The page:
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Manic Monday -- Weekend Update

And so another week begins. I've got to get back into the autobio practice (what this is trying to return to) so I'll recap my weekend. I want to be a little careful and intentional here, as I'm trying to walk a couple of lines:

  • No a secret diary -- the original genesis of this whole thing was to open up my life a bit more and to lift up my conduct and being all around, not to have a place where I write things instead of saying them. It's a easy slip to have this be a substitute for more immediate expression, rather than the poetical mass-communication and aspiration I want it to be.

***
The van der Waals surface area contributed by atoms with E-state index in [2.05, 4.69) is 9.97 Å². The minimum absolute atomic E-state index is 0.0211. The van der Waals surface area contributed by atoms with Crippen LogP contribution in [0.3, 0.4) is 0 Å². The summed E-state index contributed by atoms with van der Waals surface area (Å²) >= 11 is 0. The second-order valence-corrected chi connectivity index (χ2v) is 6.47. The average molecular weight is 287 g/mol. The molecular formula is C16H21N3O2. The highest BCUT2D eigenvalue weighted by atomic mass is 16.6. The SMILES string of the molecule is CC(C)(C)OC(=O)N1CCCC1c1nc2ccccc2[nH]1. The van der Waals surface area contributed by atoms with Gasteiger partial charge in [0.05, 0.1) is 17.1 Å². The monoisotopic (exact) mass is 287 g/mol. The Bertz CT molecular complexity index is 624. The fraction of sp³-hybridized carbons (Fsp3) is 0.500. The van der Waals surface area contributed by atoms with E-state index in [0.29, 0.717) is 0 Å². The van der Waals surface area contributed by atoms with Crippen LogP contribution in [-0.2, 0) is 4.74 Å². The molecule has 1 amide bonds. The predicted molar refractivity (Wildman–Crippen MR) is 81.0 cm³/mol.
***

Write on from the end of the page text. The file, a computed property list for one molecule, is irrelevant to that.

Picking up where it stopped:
• Don't burn people -- I've gone over the general concept of what stories are mine to tell and what aren't, usually in the context of "kissing and blogging," but trying to get back into autobiographical writing means being careful about what I say about other people. I've already done things like remove old posts about friends who've become lawyers and have questionable google results because of something i wrote in 2002.
  • Keep it interesting -- while I've got a certain confidence in the palatability of the reality-TV equivalent of blogging, I don't want to tumble down some hallway of self-obsession and inward-looking myopia. Intriguing introspection is the ideal; don't want to run off my little readership with a bunch of pathetic navel-gazing.

Anyway, enough disclaimer. This is an evolution. Let's get started. 1500+ words after the jump.